Another theme identified was 'responsibility towards community' which was mentioned by 10(66.6%) team leaders: "students should more often be involved in public health awareness activities…"; "we should not just study for exams…"; "such community visits should be part of our routine…"; and "we should be teaching about preventive diseases too…".

Another interesting and rather unexpected theme that appeared in the content analysis was of 'self-fulfillment' expressed by 8(53%) team leaders: "I felt useful…"; "being part of this noble activity I feel so contented…"; "it gave me a feeling of self-satisfaction…"; and "it was pleasurable experience…".

Other less common themes identified by 2(13.3%) team leaders was 'essential training in schools' and 1(6.6%) leader talked of 'long-term results' and all three of them suggested that the workshops should be considered part of the curriculum in schools and colleges. Besides, 4(26.6%) team leaders said they wanted to revisit their allotted institutions and meet the participants to listen to their encounters with an unconscious victim, if any that they might have encountered, and the retention of BLS knowledge.

 

Discussion

 

SCA is an important acute emergency that can happen in and outside the hospital setup. It carries a high level of mortality risk.16,17 The current findings revealed 99% improvement in the knowledge and skills of lay participants after BLS training.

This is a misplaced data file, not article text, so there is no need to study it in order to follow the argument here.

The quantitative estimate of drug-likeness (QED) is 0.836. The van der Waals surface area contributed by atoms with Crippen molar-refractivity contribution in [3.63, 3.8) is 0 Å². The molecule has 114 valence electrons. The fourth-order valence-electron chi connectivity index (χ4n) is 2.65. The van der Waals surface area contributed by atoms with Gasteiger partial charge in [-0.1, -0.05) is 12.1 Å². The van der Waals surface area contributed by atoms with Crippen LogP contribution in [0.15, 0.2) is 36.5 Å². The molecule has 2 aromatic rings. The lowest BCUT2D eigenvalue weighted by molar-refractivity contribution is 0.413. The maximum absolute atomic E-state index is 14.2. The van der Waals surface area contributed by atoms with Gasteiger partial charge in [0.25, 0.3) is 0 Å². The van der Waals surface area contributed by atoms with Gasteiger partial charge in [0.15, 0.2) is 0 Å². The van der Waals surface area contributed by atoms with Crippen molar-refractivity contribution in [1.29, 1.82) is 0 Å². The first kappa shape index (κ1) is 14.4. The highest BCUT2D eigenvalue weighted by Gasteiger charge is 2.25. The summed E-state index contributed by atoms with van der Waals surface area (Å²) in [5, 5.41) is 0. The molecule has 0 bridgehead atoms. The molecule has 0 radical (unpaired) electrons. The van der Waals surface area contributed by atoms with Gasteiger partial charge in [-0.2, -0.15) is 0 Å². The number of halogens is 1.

The community members targeted for BLS training were from non-medical institutions where students, supporting staff and faculty members were given hands-on training in BLS. The idea was to first assess prior knowledge and then impart BLS training to the educated laypersons. It was assumed that pre-training evaluation would have a beneficial effect on the participant's BLS skill acquisition during the workshop as they would be aware of the important steps to remember in the chain of survival. Pre- and post-event evaluation is valuable in gauging educational efficiency for rescue training and directly affect improvement outcomes.18 Post-training assessment showed significant improvement in the current study. Literature also shows a similar trend.19,20 In the current study, improvement can be due to hands-on training on manikins and the small group size for each workshop. The significant difference in pre- and post-training results can also be attributable to immediate post-workshop assessment. To our knowledge, there is no programme on BLS training in Pakistan for laypersons, and the current training raised awareness in this regard.